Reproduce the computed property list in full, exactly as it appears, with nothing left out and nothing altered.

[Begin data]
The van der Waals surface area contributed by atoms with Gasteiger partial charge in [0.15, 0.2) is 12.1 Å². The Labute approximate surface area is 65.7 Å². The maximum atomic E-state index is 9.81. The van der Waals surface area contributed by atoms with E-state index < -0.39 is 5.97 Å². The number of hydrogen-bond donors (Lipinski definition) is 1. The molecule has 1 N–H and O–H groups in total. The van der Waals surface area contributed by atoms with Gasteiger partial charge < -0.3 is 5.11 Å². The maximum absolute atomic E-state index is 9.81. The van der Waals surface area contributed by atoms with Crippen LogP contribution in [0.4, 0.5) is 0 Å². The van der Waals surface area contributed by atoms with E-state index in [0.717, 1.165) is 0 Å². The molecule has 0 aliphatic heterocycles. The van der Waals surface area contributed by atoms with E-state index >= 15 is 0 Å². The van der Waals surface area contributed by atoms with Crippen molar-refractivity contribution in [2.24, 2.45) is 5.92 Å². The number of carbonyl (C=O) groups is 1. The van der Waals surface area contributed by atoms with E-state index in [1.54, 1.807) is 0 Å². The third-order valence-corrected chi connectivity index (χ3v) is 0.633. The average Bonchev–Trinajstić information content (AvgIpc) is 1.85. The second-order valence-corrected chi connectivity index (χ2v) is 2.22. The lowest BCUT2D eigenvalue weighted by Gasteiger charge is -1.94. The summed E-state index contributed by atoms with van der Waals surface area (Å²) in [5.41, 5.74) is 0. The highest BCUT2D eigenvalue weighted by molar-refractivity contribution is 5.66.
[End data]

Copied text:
The van der Waals surface area contributed by atoms with Gasteiger partial charge in [0.15, 0.2) is 12.1 Å². The Labute approximate surface area is 65.7 Å². The maximum atomic E-state index is 9.81. The van der Waals surface area contributed by atoms with E-state index < -0.39 is 5.97 Å². The number of hydrogen-bond donors (Lipinski definition) is 1. The molecule has 1 N–H and O–H groups in total. The van der Waals surface area contributed by atoms with Gasteiger partial charge < -0.3 is 5.11 Å². The maximum absolute atomic E-state index is 9.81. The van der Waals surface area contributed by atoms with Crippen LogP contribution in [0.4, 0.5) is 0 Å². The van der Waals surface area contributed by atoms with E-state index in [0.717, 1.165) is 0 Å². The molecule has 0 aliphatic heterocycles. The van der Waals surface area contributed by atoms with E-state index >= 15 is 0 Å². The van der Waals surface area contributed by atoms with Crippen molar-refractivity contribution in [2.24, 2.45) is 5.92 Å². The number of carbonyl (C=O) groups is 1. The van der Waals surface area contributed by atoms with E-state index in [1.54, 1.807) is 0 Å². The third-order valence-corrected chi connectivity index (χ3v) is 0.633. The average Bonchev–Trinajstić information content (AvgIpc) is 1.85. The second-order valence-corrected chi connectivity index (χ2v) is 2.22. The lowest BCUT2D eigenvalue weighted by Gasteiger charge is -1.94. The summed E-state index contributed by atoms with van der Waals surface area (Å²) in [5.41, 5.74) is 0. The highest BCUT2D eigenvalue weighted by molar-refractivity contribution is 5.66.